Troubled fashion chain D2 likely to be split up

DOUBTS are growing over whether a buyer can be found for Scottish fashion chain D2 as retail analysts warn that potential bidders are likely to cherry pick individual stores.

Experts are unconvinced that the Ayrshire business can survive as a going concern after restructuring specialists seized control earlier this week.

Administrators at BDO have so far closed just two of D2's 79 stores amid hopes that a buyer will come in to take over the whole business.

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However, retail analysts warn that there are currently few buyers in the market interested in taking over entire retail chains.

Robert Clark of the Retail Knowledge Bank said: "I doubt there will be any takers. There will likely be takers for individual stores and the administrators will probably be left with a large chunk of the business.

"D2 had a history of problems even before the recession and if you look at all of the ones that have gone down, like (bookseller] Borders, they have all got histories."

More than 60 jobs have already been lost at the chain, including 22 at its headquarters in Dundonald. Most of the shops have remained open over the new year but if a buyer is not found, it is thought that as many as 1,000 jobs may go.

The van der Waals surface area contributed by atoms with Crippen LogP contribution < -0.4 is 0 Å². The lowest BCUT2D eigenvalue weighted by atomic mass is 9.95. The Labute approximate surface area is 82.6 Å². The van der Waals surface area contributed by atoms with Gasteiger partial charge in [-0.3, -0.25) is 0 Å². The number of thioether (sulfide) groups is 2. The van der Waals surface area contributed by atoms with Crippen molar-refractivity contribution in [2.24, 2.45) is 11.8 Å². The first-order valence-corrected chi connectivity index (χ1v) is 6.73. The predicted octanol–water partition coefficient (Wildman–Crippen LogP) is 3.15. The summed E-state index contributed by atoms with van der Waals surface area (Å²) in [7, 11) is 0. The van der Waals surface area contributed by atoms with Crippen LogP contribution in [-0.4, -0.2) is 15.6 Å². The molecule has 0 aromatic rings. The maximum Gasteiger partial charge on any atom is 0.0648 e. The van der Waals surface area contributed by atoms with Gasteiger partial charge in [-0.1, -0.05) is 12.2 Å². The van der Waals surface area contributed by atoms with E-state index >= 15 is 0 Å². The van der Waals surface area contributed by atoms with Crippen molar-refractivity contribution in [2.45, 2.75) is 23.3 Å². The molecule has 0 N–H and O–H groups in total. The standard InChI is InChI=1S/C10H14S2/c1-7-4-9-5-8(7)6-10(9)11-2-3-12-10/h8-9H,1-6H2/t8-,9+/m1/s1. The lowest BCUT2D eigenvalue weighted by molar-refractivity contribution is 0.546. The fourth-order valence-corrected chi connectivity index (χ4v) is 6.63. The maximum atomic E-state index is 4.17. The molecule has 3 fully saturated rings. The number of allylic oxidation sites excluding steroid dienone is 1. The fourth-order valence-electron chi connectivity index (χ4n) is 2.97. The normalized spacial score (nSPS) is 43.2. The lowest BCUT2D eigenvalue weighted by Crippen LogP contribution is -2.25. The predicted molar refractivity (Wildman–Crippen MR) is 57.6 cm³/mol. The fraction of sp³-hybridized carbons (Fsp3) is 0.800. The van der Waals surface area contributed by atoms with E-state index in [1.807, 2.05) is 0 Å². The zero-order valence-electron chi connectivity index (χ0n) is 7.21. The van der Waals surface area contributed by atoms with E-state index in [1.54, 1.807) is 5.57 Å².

D2, which was created through the merger of Sir Tom Hunter's Fosters Menswear business and Jeans for Sale, the denim chain founded by Scots businessmen Alan Kinney and Jim McGonigle, began to experience problems prior to the recession.

It made its first pre-tax loss during the year to 31 January 2007 and the last available accounts show that this deficit had widened to 2.6m by 31 January 2008.

Hunter sold his stake in the company in January 2008.

Administrators at BDO said it was still "too early" to say whether a buyer will be found.

Insolvency experts are predicting that several more high profile retailers will follow D2's fate in the coming year.

Insolvency association R3 expects 23 household names will go to the wall in 2010 – one more than in 2009.